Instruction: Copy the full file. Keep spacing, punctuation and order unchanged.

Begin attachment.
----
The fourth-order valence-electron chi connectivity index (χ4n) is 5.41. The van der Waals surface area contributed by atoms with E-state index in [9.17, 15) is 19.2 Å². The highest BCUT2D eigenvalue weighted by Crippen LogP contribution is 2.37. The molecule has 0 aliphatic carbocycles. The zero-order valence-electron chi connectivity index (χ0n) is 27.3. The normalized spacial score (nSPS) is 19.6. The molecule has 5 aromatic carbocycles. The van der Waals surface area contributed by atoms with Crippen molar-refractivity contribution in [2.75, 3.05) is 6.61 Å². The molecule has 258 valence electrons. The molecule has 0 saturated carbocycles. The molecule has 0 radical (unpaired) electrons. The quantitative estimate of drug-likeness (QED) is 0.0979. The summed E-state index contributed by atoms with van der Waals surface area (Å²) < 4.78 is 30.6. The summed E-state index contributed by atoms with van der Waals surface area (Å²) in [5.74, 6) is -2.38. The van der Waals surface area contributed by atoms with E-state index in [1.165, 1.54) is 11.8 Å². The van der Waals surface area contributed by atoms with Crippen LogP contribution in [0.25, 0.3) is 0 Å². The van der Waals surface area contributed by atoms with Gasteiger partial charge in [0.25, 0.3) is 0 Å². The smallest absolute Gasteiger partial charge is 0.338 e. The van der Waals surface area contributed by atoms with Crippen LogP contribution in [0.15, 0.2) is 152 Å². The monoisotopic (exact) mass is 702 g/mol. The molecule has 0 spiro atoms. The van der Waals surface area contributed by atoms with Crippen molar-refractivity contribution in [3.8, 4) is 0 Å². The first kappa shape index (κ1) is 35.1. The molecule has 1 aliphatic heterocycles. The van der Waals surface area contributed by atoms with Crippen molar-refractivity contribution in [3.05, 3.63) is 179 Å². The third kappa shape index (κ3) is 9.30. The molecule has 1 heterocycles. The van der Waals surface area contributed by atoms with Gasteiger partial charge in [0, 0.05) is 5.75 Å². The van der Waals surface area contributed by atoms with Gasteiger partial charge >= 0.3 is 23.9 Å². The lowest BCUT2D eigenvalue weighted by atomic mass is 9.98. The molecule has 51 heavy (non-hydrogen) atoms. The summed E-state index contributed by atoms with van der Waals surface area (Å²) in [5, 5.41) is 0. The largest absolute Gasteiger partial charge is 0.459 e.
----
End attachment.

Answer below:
The fourth-order valence-electron chi connectivity index (χ4n) is 5.41. The van der Waals surface area contributed by atoms with E-state index in [9.17, 15) is 19.2 Å². The highest BCUT2D eigenvalue weighted by Crippen LogP contribution is 2.37. The molecule has 0 aliphatic carbocycles. The zero-order valence-electron chi connectivity index (χ0n) is 27.3. The normalized spacial score (nSPS) is 19.6. The molecule has 5 aromatic carbocycles. The van der Waals surface area contributed by atoms with Crippen molar-refractivity contribution in [2.75, 3.05) is 6.61 Å². The molecule has 258 valence electrons. The molecule has 0 saturated carbocycles. The molecule has 0 radical (unpaired) electrons. The quantitative estimate of drug-likeness (QED) is 0.0979. The summed E-state index contributed by atoms with van der Waals surface area (Å²) < 4.78 is 30.6. The summed E-state index contributed by atoms with van der Waals surface area (Å²) in [5.74, 6) is -2.38. The van der Waals surface area contributed by atoms with E-state index in [1.165, 1.54) is 11.8 Å². The van der Waals surface area contributed by atoms with Crippen LogP contribution in [0.25, 0.3) is 0 Å². The van der Waals surface area contributed by atoms with Gasteiger partial charge in [0.25, 0.3) is 0 Å². The smallest absolute Gasteiger partial charge is 0.338 e. The van der Waals surface area contributed by atoms with Crippen LogP contribution in [0.15, 0.2) is 152 Å². The monoisotopic (exact) mass is 702 g/mol. The molecule has 0 spiro atoms. The van der Waals surface area contributed by atoms with Crippen molar-refractivity contribution in [3.8, 4) is 0 Å². The first kappa shape index (κ1) is 35.1. The molecule has 1 aliphatic heterocycles. The van der Waals surface area contributed by atoms with Crippen molar-refractivity contribution in [3.05, 3.63) is 179 Å². The third kappa shape index (κ3) is 9.30. The molecule has 1 heterocycles. The van der Waals surface area contributed by atoms with Gasteiger partial charge in [0, 0.05) is 5.75 Å². The van der Waals surface area contributed by atoms with Gasteiger partial charge >= 0.3 is 23.9 Å². The lowest BCUT2D eigenvalue weighted by atomic mass is 9.98. The molecule has 51 heavy (non-hydrogen) atoms. The summed E-state index contributed by atoms with van der Waals surface area (Å²) in [5, 5.41) is 0. The largest absolute Gasteiger partial charge is 0.459 e.